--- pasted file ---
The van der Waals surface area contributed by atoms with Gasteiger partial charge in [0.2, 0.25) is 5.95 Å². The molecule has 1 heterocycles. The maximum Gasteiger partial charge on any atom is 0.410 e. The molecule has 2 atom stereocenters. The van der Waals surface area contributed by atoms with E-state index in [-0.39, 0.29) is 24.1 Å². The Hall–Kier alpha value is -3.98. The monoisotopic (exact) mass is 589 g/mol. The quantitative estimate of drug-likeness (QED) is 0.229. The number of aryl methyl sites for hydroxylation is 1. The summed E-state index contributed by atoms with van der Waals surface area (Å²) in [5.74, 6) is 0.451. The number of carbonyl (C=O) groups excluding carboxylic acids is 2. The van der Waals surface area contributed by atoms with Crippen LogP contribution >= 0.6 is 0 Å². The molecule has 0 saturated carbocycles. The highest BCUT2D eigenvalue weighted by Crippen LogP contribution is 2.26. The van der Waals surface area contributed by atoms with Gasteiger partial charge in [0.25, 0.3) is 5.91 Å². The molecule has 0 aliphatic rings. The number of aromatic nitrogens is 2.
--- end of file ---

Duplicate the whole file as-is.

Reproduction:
The van der Waals surface area contributed by atoms with Gasteiger partial charge in [0.2, 0.25) is 5.95 Å². The molecule has 1 heterocycles. The maximum Gasteiger partial charge on any atom is 0.410 e. The molecule has 2 atom stereocenters. The van der Waals surface area contributed by atoms with E-state index in [-0.39, 0.29) is 24.1 Å². The Hall–Kier alpha value is -3.98. The monoisotopic (exact) mass is 589 g/mol. The quantitative estimate of drug-likeness (QED) is 0.229. The number of aryl methyl sites for hydroxylation is 1. The summed E-state index contributed by atoms with van der Waals surface area (Å²) in [5.74, 6) is 0.451. The number of carbonyl (C=O) groups excluding carboxylic acids is 2. The van der Waals surface area contributed by atoms with Crippen LogP contribution >= 0.6 is 0 Å². The molecule has 0 saturated carbocycles. The highest BCUT2D eigenvalue weighted by Crippen LogP contribution is 2.26. The van der Waals surface area contributed by atoms with Gasteiger partial charge in [0.25, 0.3) is 5.91 Å². The molecule has 0 aliphatic rings. The number of aromatic nitrogens is 2.